Tenant has done a runner, what can I do?

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    Tenant has done a runner, what can I do?

    I'm sure that everyone is facing their fair share of challenges at the moment, but i was hoping to get some advice form this forum with regards to a tenant that has absconded.

    To caveat, i'm an accidental landlord so letting is not an industry i have gone into with a view to making extra income. The rent I receive barely cover the mortgage and service charge.

    Even before the Covid19 situation, my tenant was regularly late with paying the rent and had also failed to pay me the full deposit (instalments had been drip fed to me over months). Once the lockdown started, she announced that she wasn't going to pay me the rent - but had not request a payment holiday, just simply not pay. She then told me that she was moving out, with a lacklustre promise that everything would be settled before she left. However (surprise, surprise!), this weekend she has sent me a one-liner message saying she has gone, and now refuses to answer the phone or any further messages.

    Aside from the fact that she still owes me rent and has left the place in a sorry state, it also appears that she has not settled the council tax or utility bills. Is there any means by which i can pursue her for these outstanding amounts? She has not provided a forwarding address, and she no longer works at the company that she was registered with on her background check, so I literally have no means of getting hold of her. I presume that this is not something he police/authorities would be interested in, but I imagine that the council and utility company want paying and are going to expect me to settle up if she cannot be located.


    Any advice would be much appreciated.

    #2
    I am not an expert and you will probably get advice from people with better knowledge of the law than me but:

    The tenant leaving does not necessarily end the tenancy so make sure you keep all the messages that she sent saying she was leaving. If she has given keys back I believe you can assume she has surrendered the tenancy and move forward. Document what she owes in terms of back rent & sorting out the property, claim what deposit she did pay from the holder then use all means you can to find her - think social media, work, friends etc. Do a Money Claim on line for what she owes - you may not get anything but she may get a CCJ. Take pictures of meter readings and put all the bills in your name - you are not responsible for her debt so don't pay it. Make sure if she has left a debt on gas / electric meters it is is not transferred with the account - the utilities need to chase her themselves for it not you. Same with Council Tax & water. Any loses should reduce your tax bill so make sure your document them/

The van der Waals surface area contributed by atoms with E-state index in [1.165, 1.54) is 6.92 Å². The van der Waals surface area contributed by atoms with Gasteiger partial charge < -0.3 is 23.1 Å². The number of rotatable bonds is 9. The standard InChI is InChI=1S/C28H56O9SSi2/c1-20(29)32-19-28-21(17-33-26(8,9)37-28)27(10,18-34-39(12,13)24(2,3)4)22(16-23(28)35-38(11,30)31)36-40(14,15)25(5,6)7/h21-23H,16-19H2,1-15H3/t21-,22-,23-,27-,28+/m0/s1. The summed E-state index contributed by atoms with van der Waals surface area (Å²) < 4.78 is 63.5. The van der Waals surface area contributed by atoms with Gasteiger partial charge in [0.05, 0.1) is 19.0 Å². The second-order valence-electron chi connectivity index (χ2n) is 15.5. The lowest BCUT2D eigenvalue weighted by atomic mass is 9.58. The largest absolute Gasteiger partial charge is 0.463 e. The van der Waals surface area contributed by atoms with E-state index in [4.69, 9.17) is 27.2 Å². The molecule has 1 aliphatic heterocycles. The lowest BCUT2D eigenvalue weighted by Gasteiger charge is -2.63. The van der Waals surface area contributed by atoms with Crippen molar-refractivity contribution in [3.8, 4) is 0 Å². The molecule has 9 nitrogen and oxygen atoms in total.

You are right that the authorities will not be interested and you may just have to be glad a bad tenant has left. Get the property sorted, do thorough checks on your next tenant and consider rent guarantee insurance - or sell.

    I know it leaves a bitter taste in your mouth, but you have to just out the experience behind you and move on.

    Good luck

    Comment


      #3
      It sounds like you did not go through the paperwork rigmarole at the start you were supposed to. (Deposit in instalments!?) Forget claiming anything IIWY, lest you get a 3x deposit compensation claim.

      Comment


        #4
        Unless you somehow inherited the property with a tenant, you aren't an accidental anything.

        If you are confident that the tenant has left with the intention of ending the tenancy, recover possession of the property and change the locks.
        Tell the utility companies that you are responsible for the account from the date the tenancy ended and the same with the local authority for the council tax.
        You shouldn't be responsible before that date (although the tenant may have given misleading information themselves).

        The deposit sounds like a complete mess, and the chances of it being protected correctly sounds like zero.
        So I wouldn't advise making any claim against the tenant, and I'd hope that they simply move on and don't try any legal action against you from the safety of their new place of residence.
        When I post, I am expressing an opinion - feel free to disagree, I have been wrong before.